Read the full article by E.A. Crunden (Waste Dive)

“Dive Brief:

  • Ongoing controversy over toxic chemical contamination linked to an incinerator in Cohoes, New York could spur new lawmaker action. Testing done by David Bond, a Bennington College environmental studies professor, and his students found per- and polyfluoroalkyl substances (PFAS) in soil and surface water near a facility run by Norlite Corp., a company that makes a ceramic aggregate material. 
  • Norlite’s incinerator has previously accepted PFAS-laden aqueous film-forming foam (AFFF), sparking concerns that incinerators spread the chemicals, rather than breaking them down. When the findings were presented on April 27, Bond told reporters that “far from destroying AFFF, Norlite’s facility appears to be raining down a witch’s brew” of PFAS onto nearby areas. 
  • The controversy has drawn the attention of lawmakers on a local and federal level, including Sen. Chuck Schumer (D-NY), who is seeking a federal probe by the U.S. EPA and U.S. Department of Housing and Urban Development. That push comes after a bipartisan coalition of more than 80 House of Representatives members called on the House Transportation Committee to restrict industrial discharges of PFAS, a move that could impact incinerators and landfills. 

Dive Insight:

PFAS incineration has been a source of interest for some companies, with U.S. Department of Defense (DOD) contracts offering an access point. There are only nine facilities approved to burn AFFF: Norlite’s Cohoes facility; Clean Harbors facilities in Arkansas, Nebraska and Texas; Veolia North America facilities in Arkansas, Illinois and Texas; and Ross Environmental Services and Heritage Environmental Services facilities in Ohio.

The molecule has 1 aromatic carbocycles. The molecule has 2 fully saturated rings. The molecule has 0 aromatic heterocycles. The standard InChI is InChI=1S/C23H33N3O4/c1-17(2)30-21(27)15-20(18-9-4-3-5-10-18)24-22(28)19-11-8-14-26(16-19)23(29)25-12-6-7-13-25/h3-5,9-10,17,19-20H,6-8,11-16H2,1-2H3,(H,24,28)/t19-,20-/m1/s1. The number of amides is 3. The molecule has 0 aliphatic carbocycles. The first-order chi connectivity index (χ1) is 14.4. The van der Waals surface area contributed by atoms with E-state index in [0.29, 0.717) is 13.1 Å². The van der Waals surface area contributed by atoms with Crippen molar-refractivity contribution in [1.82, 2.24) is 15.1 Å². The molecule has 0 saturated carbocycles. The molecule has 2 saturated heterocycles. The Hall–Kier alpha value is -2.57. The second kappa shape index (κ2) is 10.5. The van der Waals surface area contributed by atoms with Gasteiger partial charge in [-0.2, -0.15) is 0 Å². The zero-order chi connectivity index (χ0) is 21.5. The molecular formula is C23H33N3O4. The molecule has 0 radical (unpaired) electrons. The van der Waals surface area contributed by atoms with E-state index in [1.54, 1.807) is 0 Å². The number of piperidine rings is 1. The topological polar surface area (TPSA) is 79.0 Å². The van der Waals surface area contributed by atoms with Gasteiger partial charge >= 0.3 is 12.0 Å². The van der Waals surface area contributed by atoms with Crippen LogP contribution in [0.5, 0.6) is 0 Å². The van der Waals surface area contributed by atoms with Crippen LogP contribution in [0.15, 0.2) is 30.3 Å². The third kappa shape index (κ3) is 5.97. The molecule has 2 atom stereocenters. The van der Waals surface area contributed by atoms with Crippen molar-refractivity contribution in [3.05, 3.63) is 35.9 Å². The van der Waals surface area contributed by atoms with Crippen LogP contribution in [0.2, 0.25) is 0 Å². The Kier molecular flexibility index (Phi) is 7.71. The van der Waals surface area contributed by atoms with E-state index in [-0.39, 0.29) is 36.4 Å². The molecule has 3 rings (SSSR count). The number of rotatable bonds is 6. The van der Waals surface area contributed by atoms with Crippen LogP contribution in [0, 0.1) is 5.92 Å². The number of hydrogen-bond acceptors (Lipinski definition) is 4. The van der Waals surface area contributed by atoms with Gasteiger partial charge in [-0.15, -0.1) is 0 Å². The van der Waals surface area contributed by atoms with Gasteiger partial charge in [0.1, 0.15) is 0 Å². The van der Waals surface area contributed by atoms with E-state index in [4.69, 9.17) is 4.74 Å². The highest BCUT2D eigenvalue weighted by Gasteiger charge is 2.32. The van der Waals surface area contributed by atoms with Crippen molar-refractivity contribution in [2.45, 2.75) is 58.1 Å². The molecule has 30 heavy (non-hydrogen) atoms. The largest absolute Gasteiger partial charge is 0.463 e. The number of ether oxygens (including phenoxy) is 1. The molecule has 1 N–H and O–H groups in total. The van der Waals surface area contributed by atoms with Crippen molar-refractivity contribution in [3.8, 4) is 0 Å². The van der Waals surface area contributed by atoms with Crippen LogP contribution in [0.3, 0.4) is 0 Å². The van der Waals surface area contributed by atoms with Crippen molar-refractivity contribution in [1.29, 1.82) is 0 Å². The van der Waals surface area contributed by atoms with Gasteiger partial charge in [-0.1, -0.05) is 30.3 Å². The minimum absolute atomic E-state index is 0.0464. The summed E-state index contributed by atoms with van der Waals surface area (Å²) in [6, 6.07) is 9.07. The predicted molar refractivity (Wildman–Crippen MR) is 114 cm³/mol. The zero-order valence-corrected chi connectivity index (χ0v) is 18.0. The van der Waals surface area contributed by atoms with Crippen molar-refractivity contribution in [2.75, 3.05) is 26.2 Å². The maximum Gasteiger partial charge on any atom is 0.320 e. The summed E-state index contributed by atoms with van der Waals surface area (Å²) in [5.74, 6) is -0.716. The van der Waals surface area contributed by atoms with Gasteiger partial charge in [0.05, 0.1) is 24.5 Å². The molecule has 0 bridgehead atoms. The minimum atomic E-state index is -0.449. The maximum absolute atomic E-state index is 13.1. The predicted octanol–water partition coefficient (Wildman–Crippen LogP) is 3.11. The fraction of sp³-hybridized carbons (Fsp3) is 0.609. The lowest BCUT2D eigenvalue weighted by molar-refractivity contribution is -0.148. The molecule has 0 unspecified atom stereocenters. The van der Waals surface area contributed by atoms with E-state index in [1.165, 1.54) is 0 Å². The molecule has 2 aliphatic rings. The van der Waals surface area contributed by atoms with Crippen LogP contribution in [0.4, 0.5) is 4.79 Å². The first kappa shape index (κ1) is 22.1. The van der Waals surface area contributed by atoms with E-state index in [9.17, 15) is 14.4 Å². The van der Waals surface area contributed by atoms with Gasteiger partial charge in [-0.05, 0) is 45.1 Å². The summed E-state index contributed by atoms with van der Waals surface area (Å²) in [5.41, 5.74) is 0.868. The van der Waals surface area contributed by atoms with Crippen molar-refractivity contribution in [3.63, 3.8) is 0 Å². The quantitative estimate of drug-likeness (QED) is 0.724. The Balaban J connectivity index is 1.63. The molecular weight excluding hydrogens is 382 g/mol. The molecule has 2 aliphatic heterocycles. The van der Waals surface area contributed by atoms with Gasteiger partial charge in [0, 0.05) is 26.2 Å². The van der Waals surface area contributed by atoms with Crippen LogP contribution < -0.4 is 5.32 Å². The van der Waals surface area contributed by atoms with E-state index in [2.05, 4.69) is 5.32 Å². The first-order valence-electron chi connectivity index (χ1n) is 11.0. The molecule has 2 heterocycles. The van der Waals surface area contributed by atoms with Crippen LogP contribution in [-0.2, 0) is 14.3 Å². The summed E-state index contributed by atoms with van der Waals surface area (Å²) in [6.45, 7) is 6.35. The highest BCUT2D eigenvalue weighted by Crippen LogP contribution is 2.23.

Norlite’s parent company, Indiana-based Tradebe, contracted with DOD in November 2018 to incinerate AFFF. ​But the recent controversy has reignited conversations about PFAS and incineration, as the company faces pressure given that the incinerator is only 200 meters away from a public housing complex.

There are thousands of PFAS chemicals, but the Bennington study found traces of 10 associated with AFFF — including PFOS and PFOA, the two most notorious PFAS. Levels of PFOS were also twice as high downwind of the facility, indicating airborne deposition, according to Bond.

The backlash over the findings could potentially resurface challenges for incineration following a period of heightened federal attention. In 2019, Rep. Ro Khanna (D-Calif.) introduced the PFAS Waste Incineration Ban, which would require the EPA to promulgate regulations for the disposal of AFFF. The ban was later folded into a sweeping PFAS bill (H.R. 535) that passed the House but stalled in the Senate after a veto threat from President Donald Trump. A bill passed in late 2019 notably requires DOD to stop using fluorinated fire-fighting foams by October 2024, in addition to requiring those materials be burned at high enough temperatures to ensure they break down the compounds…”